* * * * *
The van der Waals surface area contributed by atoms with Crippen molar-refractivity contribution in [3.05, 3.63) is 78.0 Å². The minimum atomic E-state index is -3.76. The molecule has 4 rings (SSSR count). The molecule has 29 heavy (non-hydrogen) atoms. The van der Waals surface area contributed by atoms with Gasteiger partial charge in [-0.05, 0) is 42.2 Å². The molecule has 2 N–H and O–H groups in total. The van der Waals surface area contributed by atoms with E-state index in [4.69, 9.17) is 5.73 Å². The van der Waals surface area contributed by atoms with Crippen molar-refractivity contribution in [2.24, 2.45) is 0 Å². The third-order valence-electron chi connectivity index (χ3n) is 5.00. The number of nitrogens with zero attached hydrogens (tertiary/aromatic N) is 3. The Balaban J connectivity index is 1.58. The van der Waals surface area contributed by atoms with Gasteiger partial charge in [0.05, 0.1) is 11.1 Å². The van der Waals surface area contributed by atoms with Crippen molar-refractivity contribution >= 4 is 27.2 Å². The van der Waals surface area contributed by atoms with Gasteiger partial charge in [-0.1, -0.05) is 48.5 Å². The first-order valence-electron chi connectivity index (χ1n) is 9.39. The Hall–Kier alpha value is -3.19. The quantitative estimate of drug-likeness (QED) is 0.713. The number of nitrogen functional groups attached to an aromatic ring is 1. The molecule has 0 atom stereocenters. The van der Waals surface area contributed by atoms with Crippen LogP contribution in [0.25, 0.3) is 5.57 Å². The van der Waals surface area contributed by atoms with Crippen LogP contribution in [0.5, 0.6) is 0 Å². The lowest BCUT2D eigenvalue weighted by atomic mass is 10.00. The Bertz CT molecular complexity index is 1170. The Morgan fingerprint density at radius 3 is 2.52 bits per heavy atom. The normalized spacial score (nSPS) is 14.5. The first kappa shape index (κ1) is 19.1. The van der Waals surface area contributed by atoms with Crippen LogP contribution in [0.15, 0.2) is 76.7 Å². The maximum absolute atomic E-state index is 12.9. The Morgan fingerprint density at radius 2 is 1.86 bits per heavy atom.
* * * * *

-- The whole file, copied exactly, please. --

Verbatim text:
The van der Waals surface area contributed by atoms with Crippen molar-refractivity contribution in [3.05, 3.63) is 78.0 Å². The minimum atomic E-state index is -3.76. The molecule has 4 rings (SSSR count). The molecule has 29 heavy (non-hydrogen) atoms. The van der Waals surface area contributed by atoms with Gasteiger partial charge in [-0.05, 0) is 42.2 Å². The molecule has 2 N–H and O–H groups in total. The van der Waals surface area contributed by atoms with E-state index in [4.69, 9.17) is 5.73 Å². The van der Waals surface area contributed by atoms with Crippen molar-refractivity contribution in [2.24, 2.45) is 0 Å². The third-order valence-electron chi connectivity index (χ3n) is 5.00. The number of nitrogens with zero attached hydrogens (tertiary/aromatic N) is 3. The Balaban J connectivity index is 1.58. The van der Waals surface area contributed by atoms with Gasteiger partial charge in [0.05, 0.1) is 11.1 Å². The van der Waals surface area contributed by atoms with Crippen molar-refractivity contribution >= 4 is 27.2 Å². The van der Waals surface area contributed by atoms with Gasteiger partial charge in [-0.1, -0.05) is 48.5 Å². The first-order valence-electron chi connectivity index (χ1n) is 9.39. The Hall–Kier alpha value is -3.19. The quantitative estimate of drug-likeness (QED) is 0.713. The number of nitrogen functional groups attached to an aromatic ring is 1. The molecule has 0 atom stereocenters. The van der Waals surface area contributed by atoms with Crippen LogP contribution in [0.25, 0.3) is 5.57 Å². The van der Waals surface area contributed by atoms with Crippen LogP contribution in [0.5, 0.6) is 0 Å². The lowest BCUT2D eigenvalue weighted by atomic mass is 10.00. The Bertz CT molecular complexity index is 1170. The Morgan fingerprint density at radius 3 is 2.52 bits per heavy atom. The normalized spacial score (nSPS) is 14.5. The first kappa shape index (κ1) is 19.1. The van der Waals surface area contributed by atoms with Crippen LogP contribution in [0.15, 0.2) is 76.7 Å². The maximum absolute atomic E-state index is 12.9. The Morgan fingerprint density at radius 2 is 1.86 bits per heavy atom.